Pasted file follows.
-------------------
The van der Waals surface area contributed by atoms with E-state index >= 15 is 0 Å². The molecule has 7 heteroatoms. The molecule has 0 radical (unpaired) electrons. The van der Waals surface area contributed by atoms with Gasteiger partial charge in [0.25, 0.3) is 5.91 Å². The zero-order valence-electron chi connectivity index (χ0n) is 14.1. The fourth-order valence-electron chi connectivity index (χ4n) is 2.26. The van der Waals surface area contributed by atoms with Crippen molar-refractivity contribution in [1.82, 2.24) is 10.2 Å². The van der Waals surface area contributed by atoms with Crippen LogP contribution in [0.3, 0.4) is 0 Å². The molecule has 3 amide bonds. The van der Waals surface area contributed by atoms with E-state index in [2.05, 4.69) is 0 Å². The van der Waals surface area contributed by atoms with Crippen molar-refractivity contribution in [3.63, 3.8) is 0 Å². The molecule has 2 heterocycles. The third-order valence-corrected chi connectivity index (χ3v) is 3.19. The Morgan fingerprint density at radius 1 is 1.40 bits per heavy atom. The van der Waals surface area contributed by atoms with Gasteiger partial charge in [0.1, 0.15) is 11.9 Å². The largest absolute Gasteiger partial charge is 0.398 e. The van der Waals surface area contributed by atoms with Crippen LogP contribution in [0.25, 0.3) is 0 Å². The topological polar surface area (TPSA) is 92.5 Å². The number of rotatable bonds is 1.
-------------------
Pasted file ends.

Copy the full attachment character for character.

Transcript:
The van der Waals surface area contributed by atoms with E-state index >= 15 is 0 Å². The molecule has 7 heteroatoms. The molecule has 0 radical (unpaired) electrons. The van der Waals surface area contributed by atoms with Gasteiger partial charge in [0.25, 0.3) is 5.91 Å². The zero-order valence-electron chi connectivity index (χ0n) is 14.1. The fourth-order valence-electron chi connectivity index (χ4n) is 2.26. The van der Waals surface area contributed by atoms with Crippen molar-refractivity contribution in [1.82, 2.24) is 10.2 Å². The van der Waals surface area contributed by atoms with Crippen LogP contribution in [0.3, 0.4) is 0 Å². The molecule has 3 amide bonds. The van der Waals surface area contributed by atoms with E-state index in [2.05, 4.69) is 0 Å². The van der Waals surface area contributed by atoms with Crippen molar-refractivity contribution in [3.63, 3.8) is 0 Å². The molecule has 2 heterocycles. The third-order valence-corrected chi connectivity index (χ3v) is 3.19. The Morgan fingerprint density at radius 1 is 1.40 bits per heavy atom. The van der Waals surface area contributed by atoms with Gasteiger partial charge in [0.1, 0.15) is 11.9 Å². The largest absolute Gasteiger partial charge is 0.398 e. The van der Waals surface area contributed by atoms with Crippen LogP contribution in [0.25, 0.3) is 0 Å². The topological polar surface area (TPSA) is 92.5 Å². The number of rotatable bonds is 1.